Female servers are vulnerable to sexual harassment on the job: UVIC researcher
Female servers have to put up with a lot of sexual harassment on the job, according to new research out of Victoria.
“I heard stories about having to listen to a customer talk about their sex life, having to listen to sexist jokes or innuendo, sometimes even inappropriate touching,” University of Victoria PHD candidate Kaitlyn Matulewicz said.
Matulewicz gathered these stories from current and former servers as part of her research project. She found low wages and a dependence on tips makes some female servers more vulnerable to sexual harassment from customers and colleagues.
“It really is the context of the work place and the work environment that’s a contributing factor that makes women more vulnerable to enduring these experiences as part of their work,” Matulewicz said.
Last year, a B.C. Supreme Court judge found an executive with construction company Ledcor inappropriately touched a server and called her “kitty kat” several times.
Dwight Brisette denied the 2013 incident at the Coal Harbour Cactus Club in Vancouver. Brissette’s defamation suit against the restaurant and its staff was dismissed and he resigned from Ledcor.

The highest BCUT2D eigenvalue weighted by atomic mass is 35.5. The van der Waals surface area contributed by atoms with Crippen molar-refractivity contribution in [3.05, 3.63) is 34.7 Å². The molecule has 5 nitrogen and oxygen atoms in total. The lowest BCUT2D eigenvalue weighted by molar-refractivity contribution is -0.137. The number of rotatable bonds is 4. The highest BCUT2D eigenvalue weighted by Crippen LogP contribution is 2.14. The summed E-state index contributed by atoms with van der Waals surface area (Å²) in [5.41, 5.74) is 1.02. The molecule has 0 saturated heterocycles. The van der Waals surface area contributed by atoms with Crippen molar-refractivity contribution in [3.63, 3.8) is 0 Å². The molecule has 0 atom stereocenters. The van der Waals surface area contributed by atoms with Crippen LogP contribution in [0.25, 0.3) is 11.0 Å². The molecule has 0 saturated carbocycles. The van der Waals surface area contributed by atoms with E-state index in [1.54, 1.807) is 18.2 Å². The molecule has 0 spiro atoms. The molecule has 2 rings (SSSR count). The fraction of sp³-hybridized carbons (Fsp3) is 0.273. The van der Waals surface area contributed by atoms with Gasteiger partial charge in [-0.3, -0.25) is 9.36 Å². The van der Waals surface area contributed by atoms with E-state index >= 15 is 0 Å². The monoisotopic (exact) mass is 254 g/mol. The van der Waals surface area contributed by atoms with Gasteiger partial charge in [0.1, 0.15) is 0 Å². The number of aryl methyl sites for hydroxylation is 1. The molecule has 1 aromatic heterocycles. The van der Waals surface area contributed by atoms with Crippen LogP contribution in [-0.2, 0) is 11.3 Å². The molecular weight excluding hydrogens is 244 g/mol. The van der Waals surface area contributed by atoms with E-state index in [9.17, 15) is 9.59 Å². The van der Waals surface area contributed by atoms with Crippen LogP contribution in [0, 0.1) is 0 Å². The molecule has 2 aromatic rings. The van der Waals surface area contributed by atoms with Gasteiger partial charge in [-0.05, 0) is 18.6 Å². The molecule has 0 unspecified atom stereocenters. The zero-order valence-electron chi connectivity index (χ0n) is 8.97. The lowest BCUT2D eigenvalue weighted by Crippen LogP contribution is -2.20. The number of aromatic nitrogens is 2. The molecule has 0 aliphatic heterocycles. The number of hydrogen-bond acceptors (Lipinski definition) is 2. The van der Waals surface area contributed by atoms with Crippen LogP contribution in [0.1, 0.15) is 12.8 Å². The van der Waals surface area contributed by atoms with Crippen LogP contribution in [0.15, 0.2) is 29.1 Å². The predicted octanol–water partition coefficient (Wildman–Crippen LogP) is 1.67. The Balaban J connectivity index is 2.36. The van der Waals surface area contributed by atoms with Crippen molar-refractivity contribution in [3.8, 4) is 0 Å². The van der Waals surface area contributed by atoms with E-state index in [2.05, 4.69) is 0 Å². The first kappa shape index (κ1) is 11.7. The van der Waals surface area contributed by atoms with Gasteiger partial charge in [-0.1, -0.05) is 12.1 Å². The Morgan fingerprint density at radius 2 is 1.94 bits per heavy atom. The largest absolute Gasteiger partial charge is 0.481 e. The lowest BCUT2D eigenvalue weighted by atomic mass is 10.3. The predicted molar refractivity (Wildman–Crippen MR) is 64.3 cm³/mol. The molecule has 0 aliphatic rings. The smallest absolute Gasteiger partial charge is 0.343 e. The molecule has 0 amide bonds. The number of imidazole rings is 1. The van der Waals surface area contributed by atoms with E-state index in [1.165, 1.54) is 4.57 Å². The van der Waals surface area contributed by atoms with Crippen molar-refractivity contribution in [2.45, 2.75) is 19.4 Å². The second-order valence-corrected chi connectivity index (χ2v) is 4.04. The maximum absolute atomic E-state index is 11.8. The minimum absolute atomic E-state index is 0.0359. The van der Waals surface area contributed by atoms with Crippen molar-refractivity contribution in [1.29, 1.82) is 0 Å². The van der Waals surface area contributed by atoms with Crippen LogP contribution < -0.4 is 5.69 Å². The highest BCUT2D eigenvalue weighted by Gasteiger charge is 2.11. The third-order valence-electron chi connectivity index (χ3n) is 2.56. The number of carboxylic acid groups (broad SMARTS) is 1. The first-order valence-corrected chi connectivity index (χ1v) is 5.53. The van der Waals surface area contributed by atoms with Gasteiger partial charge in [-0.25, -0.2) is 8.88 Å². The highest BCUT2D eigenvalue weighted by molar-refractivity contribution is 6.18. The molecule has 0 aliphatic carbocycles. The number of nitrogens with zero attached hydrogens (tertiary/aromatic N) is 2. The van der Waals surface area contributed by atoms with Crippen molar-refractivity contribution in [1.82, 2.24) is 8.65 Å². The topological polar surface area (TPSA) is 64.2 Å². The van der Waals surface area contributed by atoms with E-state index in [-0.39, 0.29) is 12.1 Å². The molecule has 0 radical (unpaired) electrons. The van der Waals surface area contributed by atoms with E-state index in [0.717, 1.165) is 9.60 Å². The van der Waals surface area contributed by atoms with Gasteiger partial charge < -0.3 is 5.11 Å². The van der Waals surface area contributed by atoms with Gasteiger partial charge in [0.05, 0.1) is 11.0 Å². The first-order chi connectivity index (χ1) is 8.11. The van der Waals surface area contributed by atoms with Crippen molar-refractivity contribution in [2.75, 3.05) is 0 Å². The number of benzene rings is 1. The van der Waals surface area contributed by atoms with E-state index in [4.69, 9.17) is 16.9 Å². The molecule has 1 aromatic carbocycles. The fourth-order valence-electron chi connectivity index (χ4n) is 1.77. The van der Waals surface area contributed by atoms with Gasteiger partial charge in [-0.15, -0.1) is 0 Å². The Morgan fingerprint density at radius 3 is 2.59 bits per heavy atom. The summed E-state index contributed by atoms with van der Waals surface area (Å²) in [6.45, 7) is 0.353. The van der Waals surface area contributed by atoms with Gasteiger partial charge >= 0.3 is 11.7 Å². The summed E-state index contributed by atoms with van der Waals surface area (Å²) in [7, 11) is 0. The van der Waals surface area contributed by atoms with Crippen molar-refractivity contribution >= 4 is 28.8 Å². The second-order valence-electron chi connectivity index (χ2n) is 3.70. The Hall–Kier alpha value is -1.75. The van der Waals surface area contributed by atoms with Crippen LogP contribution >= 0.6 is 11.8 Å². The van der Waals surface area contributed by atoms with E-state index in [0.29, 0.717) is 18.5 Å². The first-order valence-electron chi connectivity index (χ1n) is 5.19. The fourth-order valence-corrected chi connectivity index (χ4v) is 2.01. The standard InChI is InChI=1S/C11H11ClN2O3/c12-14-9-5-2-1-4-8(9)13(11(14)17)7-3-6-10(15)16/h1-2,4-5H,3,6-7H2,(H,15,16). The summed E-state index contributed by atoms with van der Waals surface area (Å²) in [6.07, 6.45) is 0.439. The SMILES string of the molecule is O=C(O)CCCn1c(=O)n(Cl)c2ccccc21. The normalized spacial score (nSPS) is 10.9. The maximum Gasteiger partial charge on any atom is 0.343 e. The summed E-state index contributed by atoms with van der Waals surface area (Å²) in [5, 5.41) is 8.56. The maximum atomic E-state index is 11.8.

“That’s just one example,” Matulewicz said.
None of the restaurants contacted by Global News would talk to us.
We did speak to some women with experience working in B.C. restaurants and bars.
“I’ve seen other girls too who’ve taken like their hand being grabbed and like smacks on the butt just to put up with it and see if they get a tip out of it… And you don’t know what your hours are either so you can’t rely on your hours so you have to rely on your tables being good tippers,” Jill Cook, who worked as a server for close to 10 years, said.
Kristyn Alger, who worked as a server for more than five years, has similar stories of appalling work environments.
“You’re terrified to go and say anything just because then you have the risk of being let go, or just not having the good shifts, being the black sheep of the staff,” Alger said.
Matulewicz applauds changes made in other provinces, like Alberta abolishing the liquor server minimum wage and Ontario passing a ‘Protecting Employees’ Tips Act’.
B.C.’s minimum wage for liquor servers is $9.60, $1.25 lower than minimum wage.
The province said it’s not planning to modify that law.
In an email, Jobs Minister Shirley Bond said: “The Workers’ Compensation Act specifically protects workers from bullying and harassment, has provisions that allow employees to refuse unsafe work and there are protections under the B.C. Human Rights Code to address sexual harassment. Anyone who has a complaint against their employer regarding employment standards, including in relation to the minimum wage and the liquor server wage, can call the Employment Standards Branch.”
Matulewicz hopes her study encourages more research into what she calls B.C.’s sexist restaurant industry and action from the province to ensure working conditions in restaurants are “less precarious and insecure.”
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